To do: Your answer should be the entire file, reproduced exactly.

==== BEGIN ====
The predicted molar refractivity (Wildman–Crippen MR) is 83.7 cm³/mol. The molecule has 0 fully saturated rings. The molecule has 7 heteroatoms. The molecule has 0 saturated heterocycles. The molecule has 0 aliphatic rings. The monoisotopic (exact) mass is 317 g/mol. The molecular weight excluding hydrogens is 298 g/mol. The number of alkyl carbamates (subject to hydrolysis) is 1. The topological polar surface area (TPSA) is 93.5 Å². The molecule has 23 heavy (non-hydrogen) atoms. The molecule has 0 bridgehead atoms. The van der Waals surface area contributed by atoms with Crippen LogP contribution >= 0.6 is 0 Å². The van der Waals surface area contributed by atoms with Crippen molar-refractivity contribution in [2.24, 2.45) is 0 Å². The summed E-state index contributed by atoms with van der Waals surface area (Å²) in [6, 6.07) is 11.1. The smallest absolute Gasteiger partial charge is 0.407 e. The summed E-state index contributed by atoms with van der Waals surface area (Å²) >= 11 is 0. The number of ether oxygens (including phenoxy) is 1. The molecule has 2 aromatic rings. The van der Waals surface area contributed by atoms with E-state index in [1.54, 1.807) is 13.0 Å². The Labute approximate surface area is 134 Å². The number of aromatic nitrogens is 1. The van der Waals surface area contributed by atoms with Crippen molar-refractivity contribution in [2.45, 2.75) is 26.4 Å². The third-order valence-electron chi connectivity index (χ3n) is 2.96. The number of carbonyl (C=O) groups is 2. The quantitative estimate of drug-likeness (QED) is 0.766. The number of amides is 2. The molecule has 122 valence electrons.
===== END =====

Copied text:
The predicted molar refractivity (Wildman–Crippen MR) is 83.7 cm³/mol. The molecule has 0 fully saturated rings. The molecule has 7 heteroatoms. The molecule has 0 saturated heterocycles. The molecule has 0 aliphatic rings. The monoisotopic (exact) mass is 317 g/mol. The molecular weight excluding hydrogens is 298 g/mol. The number of alkyl carbamates (subject to hydrolysis) is 1. The topological polar surface area (TPSA) is 93.5 Å². The molecule has 23 heavy (non-hydrogen) atoms. The molecule has 0 bridgehead atoms. The van der Waals surface area contributed by atoms with Crippen LogP contribution >= 0.6 is 0 Å². The van der Waals surface area contributed by atoms with Crippen molar-refractivity contribution in [2.24, 2.45) is 0 Å². The summed E-state index contributed by atoms with van der Waals surface area (Å²) in [6, 6.07) is 11.1. The smallest absolute Gasteiger partial charge is 0.407 e. The summed E-state index contributed by atoms with van der Waals surface area (Å²) >= 11 is 0. The number of ether oxygens (including phenoxy) is 1. The molecule has 2 aromatic rings. The van der Waals surface area contributed by atoms with E-state index in [1.54, 1.807) is 13.0 Å². The Labute approximate surface area is 134 Å². The number of aromatic nitrogens is 1. The van der Waals surface area contributed by atoms with Crippen molar-refractivity contribution in [2.45, 2.75) is 26.4 Å². The third-order valence-electron chi connectivity index (χ3n) is 2.96. The number of carbonyl (C=O) groups is 2. The quantitative estimate of drug-likeness (QED) is 0.766. The number of amides is 2. The molecule has 122 valence electrons.